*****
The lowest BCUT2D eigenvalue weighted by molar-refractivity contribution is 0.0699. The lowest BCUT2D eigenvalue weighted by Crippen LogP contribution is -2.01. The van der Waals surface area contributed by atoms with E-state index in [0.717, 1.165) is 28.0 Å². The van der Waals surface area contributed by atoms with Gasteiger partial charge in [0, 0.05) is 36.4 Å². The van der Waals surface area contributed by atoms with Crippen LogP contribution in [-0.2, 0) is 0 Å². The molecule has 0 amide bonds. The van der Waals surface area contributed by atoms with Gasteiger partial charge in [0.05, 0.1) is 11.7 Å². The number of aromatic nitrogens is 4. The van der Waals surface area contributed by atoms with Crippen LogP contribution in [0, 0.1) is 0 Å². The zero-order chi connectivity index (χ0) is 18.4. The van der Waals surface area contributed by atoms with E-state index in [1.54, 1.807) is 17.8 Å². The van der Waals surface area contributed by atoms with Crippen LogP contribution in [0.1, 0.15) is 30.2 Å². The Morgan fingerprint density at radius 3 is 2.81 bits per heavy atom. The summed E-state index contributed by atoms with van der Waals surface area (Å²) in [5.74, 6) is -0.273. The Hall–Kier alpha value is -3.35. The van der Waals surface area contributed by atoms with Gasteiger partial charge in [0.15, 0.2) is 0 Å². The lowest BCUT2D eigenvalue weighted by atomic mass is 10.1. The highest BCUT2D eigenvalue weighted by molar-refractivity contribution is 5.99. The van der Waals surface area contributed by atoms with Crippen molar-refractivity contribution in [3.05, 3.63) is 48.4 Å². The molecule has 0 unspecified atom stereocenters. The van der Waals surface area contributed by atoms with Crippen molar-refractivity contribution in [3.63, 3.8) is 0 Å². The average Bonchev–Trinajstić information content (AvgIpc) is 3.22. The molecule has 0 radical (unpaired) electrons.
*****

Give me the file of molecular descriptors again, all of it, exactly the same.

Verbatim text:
The lowest BCUT2D eigenvalue weighted by molar-refractivity contribution is 0.0699. The lowest BCUT2D eigenvalue weighted by Crippen LogP contribution is -2.01. The van der Waals surface area contributed by atoms with E-state index in [0.717, 1.165) is 28.0 Å². The van der Waals surface area contributed by atoms with Gasteiger partial charge in [0, 0.05) is 36.4 Å². The van der Waals surface area contributed by atoms with Crippen LogP contribution in [-0.2, 0) is 0 Å². The molecule has 0 amide bonds. The van der Waals surface area contributed by atoms with Gasteiger partial charge in [0.05, 0.1) is 11.7 Å². The number of aromatic nitrogens is 4. The van der Waals surface area contributed by atoms with Crippen LogP contribution in [0, 0.1) is 0 Å². The zero-order chi connectivity index (χ0) is 18.4. The van der Waals surface area contributed by atoms with E-state index in [1.54, 1.807) is 17.8 Å². The van der Waals surface area contributed by atoms with Crippen LogP contribution in [0.1, 0.15) is 30.2 Å². The Morgan fingerprint density at radius 3 is 2.81 bits per heavy atom. The summed E-state index contributed by atoms with van der Waals surface area (Å²) in [5.74, 6) is -0.273. The Hall–Kier alpha value is -3.35. The van der Waals surface area contributed by atoms with Gasteiger partial charge in [0.15, 0.2) is 0 Å². The lowest BCUT2D eigenvalue weighted by atomic mass is 10.1. The highest BCUT2D eigenvalue weighted by molar-refractivity contribution is 5.99. The van der Waals surface area contributed by atoms with Crippen molar-refractivity contribution in [3.05, 3.63) is 48.4 Å². The molecule has 0 unspecified atom stereocenters. The van der Waals surface area contributed by atoms with Crippen molar-refractivity contribution in [3.63, 3.8) is 0 Å². The average Bonchev–Trinajstić information content (AvgIpc) is 3.22. The molecule has 0 radical (unpaired) electrons.